One villager said that due to the Police operation, some residents’ houses were burned and a man was shot dead. “The security personnel who conducted the operation shot down a man suspected to be a member of Free Papua Movement on 3 January. The victim was Gombane Telenggen’s brother,” said a resident who declined to be named due to security reasons. Gombane Telenggen is one of 25 persons suspected attackers on Sinak Police Headquarters. He added the Police also burned a kunume (man’s house) and some honai (houses). “Four honai were burned in Agenggen Village, while in the village of Pamebut, the entire residents’ honai were burned down, except for a church,” he said to jubi on Wednesday, 6 January. Jubi reported that the Papua Police Spokesperson admitted he received information about a citizen shot for been a suspected member of Free Papua Movement, but after checking, it was not true. According to him, searching the victim, the Police and people were not found the body. He also denied the accusation said the Police burned houses during the raid. Paniai Customary Council, John Gobai, regretted the Police’s operation that caused the loss of people’s houses in Sinak. He said the security personnel are often not professional in doing operation that resulting victims among civilians. “It has repeatedly happened all the time. In 2013, the similar thing was also happened in Paniai.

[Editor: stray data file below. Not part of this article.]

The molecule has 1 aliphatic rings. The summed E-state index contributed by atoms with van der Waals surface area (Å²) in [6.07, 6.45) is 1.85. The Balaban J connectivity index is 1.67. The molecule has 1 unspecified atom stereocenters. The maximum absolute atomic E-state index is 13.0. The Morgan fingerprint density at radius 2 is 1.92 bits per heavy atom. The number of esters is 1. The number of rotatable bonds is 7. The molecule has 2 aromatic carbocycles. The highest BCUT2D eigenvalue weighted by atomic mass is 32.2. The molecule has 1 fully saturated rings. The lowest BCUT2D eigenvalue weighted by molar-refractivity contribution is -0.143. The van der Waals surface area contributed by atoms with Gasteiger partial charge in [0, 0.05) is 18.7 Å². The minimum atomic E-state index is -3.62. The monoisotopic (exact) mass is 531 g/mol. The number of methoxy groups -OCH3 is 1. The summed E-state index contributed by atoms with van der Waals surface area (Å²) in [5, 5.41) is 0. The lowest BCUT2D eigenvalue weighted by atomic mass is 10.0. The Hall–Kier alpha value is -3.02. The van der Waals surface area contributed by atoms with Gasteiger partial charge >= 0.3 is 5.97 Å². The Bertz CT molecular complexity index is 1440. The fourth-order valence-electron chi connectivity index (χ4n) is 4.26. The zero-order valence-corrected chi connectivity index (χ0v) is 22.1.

Papuans hide in the woods after the death of TNI officer
The Jakarta Post (7 Jan) reported that hundreds of villagers in Mamberamo Raya in Papua have fled into the woods to live as they fear the Indonesian Military (TNI) will blame them for the death of an officer killed in November last year. A member of the Papuan House of Representatives (DPRP) Tan Wei Long said that at least 120 families from three villages -- Namunaweja, Anggreso and Kasonaweja all in Mamberamo Raya regency -- had fled into the forest in early December. The villagers were afraid of being arrested after the murder of Maj. John De Fretes by a group of people suspected of being part of an armed group in Namunaweja village in Mamberamo Tengah subdistrict on Nov. 30, 2015. "They are afraid of being arrested for involvement in the criminal act. It [the murder] was carried out by rogue individuals, but they are scared of being dragged into the case so they ran away into the woods," he said in Jayapura on Thursday. During the DPRP's recess, Tan visited Memberamo Raya to meet with local officials, religious and community leaders as well as local security officers to discuss ways to persuade the 120 families to return to their village. "All parties have agreed to use the persuasive approach with the people hiding in the forest," he said.